Asset Manager Deutsche Bank ready to spin off DWS fund manager in IPO

Germany’s largest bank is looking for the best sign yet that it is on the right track to recovery with a stock placement worth up to €2 billion.
Have I got a deal for you.

Deutsche Bank is poised to take the most tangible step so far in its reorganization with the stock market spinoff of its DWS fund management group as early as next month. The planned sale of the money manager could bring as much as €2 billion to Germany’s largest bank, as it tries to recover from years of scandal, fines and losses.

While other measures, such as merging its Postbank unit into its own retail operations or restructuring corporate and investment banking, will take time to bear fruit, the initial public offering for DWS will be something positive Chief Executive John Cryan can show impatient shareholders at the annual meeting in May.

But some Deutsche shareholders are concerned that the bank is giving up a stake in one of its most profitable sectors. The bank said DWS will pay out some two-thirds of its profit as dividends. Analysts, meanwhile, question whether the growth and earnings targets set for DWS as an independent entity aren’t too ambitious.

DWS will push for internal growth rather than look for any big acquisitions.

In particular, said Stuart Graham at Autonomous Research, the goal of 3 to 5 percent increase in net capital inflows annually will be challenging and it will be difficult to maintain the 0.3 percent target for management fees without them. Growth in inflows in recent years have been below 3 percent – in 2016, when successive scandals rocked the bank, DWS even experienced net outflows of 5.5 percent. Margins will be under pressure because the high-margin actively managed funds have been hardest hit by outflows.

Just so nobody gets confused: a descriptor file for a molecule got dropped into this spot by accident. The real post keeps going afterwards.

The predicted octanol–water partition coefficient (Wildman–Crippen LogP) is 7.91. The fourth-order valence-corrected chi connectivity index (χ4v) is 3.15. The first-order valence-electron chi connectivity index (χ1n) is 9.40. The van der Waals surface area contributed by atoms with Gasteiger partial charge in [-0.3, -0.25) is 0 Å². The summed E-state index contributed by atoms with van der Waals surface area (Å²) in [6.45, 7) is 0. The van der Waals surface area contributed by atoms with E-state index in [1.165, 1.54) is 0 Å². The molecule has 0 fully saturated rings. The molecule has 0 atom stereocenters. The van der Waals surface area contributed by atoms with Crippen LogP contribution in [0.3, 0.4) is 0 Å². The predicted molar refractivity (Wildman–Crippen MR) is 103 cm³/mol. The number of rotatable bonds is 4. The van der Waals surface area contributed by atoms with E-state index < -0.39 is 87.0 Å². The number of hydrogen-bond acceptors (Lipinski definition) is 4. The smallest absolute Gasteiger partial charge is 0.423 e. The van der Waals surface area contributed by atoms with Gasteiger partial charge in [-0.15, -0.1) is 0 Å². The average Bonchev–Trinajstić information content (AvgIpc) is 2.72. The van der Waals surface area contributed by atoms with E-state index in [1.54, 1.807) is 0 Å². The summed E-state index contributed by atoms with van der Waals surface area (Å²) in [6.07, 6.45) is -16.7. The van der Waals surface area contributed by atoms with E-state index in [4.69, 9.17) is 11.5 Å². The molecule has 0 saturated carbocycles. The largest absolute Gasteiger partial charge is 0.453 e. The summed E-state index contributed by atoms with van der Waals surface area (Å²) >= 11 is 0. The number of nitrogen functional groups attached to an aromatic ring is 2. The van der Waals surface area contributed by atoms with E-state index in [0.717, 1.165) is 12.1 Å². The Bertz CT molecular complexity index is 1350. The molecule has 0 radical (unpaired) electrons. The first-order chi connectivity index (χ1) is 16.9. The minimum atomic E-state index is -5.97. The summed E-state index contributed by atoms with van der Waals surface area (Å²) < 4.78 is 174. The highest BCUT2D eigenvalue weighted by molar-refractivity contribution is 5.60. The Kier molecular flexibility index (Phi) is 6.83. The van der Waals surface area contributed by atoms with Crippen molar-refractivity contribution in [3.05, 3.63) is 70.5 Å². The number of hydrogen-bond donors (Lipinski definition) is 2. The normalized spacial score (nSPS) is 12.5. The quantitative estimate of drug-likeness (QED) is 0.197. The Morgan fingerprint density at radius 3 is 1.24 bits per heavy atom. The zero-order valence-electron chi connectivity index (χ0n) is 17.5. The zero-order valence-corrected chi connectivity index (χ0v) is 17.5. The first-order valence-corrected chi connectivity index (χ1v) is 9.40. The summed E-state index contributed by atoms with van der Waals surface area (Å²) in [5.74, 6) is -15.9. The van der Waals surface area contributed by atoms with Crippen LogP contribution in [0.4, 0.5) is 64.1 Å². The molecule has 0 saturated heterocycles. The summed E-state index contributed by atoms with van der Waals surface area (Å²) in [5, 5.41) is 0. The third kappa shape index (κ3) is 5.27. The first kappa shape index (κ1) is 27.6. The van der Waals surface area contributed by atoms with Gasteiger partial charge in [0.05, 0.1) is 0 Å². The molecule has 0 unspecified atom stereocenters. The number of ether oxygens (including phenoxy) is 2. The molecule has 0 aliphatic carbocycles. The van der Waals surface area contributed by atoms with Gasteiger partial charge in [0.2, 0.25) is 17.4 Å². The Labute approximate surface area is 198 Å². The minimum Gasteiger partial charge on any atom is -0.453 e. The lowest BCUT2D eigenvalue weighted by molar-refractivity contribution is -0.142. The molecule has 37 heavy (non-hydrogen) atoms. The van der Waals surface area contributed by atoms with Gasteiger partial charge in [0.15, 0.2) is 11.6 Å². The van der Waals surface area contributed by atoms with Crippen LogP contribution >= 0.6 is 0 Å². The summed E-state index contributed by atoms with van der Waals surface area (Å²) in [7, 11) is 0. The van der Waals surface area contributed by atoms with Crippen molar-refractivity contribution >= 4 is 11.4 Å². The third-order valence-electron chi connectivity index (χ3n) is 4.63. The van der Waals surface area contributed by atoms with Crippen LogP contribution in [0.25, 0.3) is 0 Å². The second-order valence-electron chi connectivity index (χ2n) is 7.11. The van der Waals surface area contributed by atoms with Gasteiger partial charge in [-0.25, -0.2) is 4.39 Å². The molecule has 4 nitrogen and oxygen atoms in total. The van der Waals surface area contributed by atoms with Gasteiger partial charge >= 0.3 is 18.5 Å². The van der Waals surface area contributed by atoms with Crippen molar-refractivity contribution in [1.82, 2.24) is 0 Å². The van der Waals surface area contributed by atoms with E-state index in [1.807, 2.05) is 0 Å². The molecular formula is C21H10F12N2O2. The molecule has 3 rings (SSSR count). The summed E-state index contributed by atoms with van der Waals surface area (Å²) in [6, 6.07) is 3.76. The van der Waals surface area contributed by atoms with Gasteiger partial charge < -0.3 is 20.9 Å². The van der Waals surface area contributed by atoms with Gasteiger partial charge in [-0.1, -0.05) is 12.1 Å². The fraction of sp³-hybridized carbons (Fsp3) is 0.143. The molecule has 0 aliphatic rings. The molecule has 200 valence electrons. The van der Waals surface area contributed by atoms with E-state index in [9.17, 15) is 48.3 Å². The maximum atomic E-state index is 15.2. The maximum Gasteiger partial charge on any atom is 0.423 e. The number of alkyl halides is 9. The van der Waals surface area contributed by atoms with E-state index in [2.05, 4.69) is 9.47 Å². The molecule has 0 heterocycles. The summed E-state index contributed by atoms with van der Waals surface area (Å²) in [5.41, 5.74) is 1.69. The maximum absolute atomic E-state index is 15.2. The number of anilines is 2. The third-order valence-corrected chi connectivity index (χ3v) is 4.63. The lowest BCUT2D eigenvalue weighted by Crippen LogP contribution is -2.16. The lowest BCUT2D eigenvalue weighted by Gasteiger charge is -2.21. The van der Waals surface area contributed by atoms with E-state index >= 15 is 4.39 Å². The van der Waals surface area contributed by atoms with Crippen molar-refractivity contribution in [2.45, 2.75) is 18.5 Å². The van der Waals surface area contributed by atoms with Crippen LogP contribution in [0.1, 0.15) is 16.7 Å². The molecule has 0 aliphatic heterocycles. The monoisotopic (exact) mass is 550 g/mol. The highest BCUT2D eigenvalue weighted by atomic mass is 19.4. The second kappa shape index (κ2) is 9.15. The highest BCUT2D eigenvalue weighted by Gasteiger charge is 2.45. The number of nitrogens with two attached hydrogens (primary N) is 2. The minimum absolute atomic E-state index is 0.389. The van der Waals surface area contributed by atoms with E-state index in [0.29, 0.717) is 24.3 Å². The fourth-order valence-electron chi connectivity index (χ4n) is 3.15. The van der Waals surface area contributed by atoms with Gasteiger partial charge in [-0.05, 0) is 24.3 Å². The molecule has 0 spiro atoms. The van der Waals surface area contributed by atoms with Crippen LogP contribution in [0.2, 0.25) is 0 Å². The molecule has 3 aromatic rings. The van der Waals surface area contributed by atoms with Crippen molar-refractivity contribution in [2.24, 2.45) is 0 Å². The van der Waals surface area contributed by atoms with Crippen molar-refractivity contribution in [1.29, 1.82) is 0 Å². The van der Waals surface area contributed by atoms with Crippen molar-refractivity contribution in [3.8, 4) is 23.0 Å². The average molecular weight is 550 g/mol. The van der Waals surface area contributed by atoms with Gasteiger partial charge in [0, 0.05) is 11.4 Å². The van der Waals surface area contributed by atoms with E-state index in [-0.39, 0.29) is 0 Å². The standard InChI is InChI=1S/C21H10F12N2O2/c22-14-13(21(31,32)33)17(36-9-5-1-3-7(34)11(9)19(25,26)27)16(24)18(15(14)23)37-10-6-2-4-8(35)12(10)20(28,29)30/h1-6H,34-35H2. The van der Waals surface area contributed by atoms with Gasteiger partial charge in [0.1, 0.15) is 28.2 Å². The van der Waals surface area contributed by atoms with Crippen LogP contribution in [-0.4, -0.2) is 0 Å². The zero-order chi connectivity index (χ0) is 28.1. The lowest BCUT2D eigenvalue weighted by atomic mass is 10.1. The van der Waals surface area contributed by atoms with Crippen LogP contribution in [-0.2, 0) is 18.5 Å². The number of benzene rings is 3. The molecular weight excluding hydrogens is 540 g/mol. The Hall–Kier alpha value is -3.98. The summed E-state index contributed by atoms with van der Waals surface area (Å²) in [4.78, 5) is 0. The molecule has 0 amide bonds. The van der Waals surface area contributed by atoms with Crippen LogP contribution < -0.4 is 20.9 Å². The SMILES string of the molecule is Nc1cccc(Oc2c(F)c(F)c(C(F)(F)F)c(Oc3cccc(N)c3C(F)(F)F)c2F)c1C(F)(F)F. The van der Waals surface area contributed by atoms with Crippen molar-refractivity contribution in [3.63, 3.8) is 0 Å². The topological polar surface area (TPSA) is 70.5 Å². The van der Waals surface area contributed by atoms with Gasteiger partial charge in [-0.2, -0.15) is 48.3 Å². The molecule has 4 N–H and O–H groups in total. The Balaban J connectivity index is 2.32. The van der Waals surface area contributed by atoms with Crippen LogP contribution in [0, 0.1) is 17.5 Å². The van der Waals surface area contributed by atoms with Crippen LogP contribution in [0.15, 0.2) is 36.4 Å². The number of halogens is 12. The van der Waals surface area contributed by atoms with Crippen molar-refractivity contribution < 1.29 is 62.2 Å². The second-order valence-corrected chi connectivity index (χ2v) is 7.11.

The IPO is a secondary placement, so the proceeds flow exclusively to Deutsche and won’t bring new capital to DWS. The bank expects proceeds somewhere between €1.5 billion and €2 billion, which is in line with Commerzbank's valuation of the firm between €6.1 billion and €10.4 billion. DWS Chief Executive Nicolas Moreau, who is also a member of Deutsche’s executive board, says current capital is sufficient and DWS will generate enough profit to provide capital for growth, even with the high dividend payout.

In an interview with Handelsblatt’s German edition, Mr. Moreau said that DWS would push for internal growth rather than look for any big acquisitions. However, he did not rule out targeted acquisitions to widen the firm’s product offering with more alternative investments like structured loans and private equity or to expand its geographic coverage in Asia or in European countries where it is underrepresented.

He said in particular a rumored merger with Allianz Global Investors, the fund unit of the giant insurer, wouldn’t make much sense. It would be “transformative” and that is not DWS’s strategy with the IPO. Analysts noted, nonetheless, that a share listing for DWS would facilitate such a merger.

The DWS IPO comes as insurers and other financial institutions are spinning off their fund management units. France’s AXA plans to list its US money manager, Alliance Bernstein, sometime in the first half. Asset managers are much in demand from investors, commented Matthias Hübner at management consultant Oliver Wyman. If fund managers want to compete in the top leagues, it makes sense to tap into capital markets, he added.

Mr. Moreau told Handelsblatt Germany that the greatest interest in the IPO seems to come from investors in the US and to a certain extent in Asia. It is the first stock flotation for a global asset manager in years, he noted. The DWS placement gives them an opportunity to add an asset manager to their portfolio and also to invest in the German financial sector.

The CEO also said foreign investors seem unconcerned about the structure of the company – a partnership with shares – even though it allows Deutsche Bank to keep total control and prompted some criticism in Germany. DWS will stick to the “one share, one vote” rule at shareholder meetings, he said. If Deutsche’s stake falls below 40 percent, the firm will be transformed into a normal joint-stock company. There will only be three Deutsche Bank representatives on the 12-member board.

“If it’s a good deal and meets strong investor demand,” Mr. Moreau said, “the legal structure won’t play a big role.”

Yasmin Osman covers banks for Handelsblatt in Frankfurt and Carsten Herz covers asset management and insurance. Darrell Delamaide adapted this into English for Handelsblatt Global. To contact the authors: [email protected] and [email protected].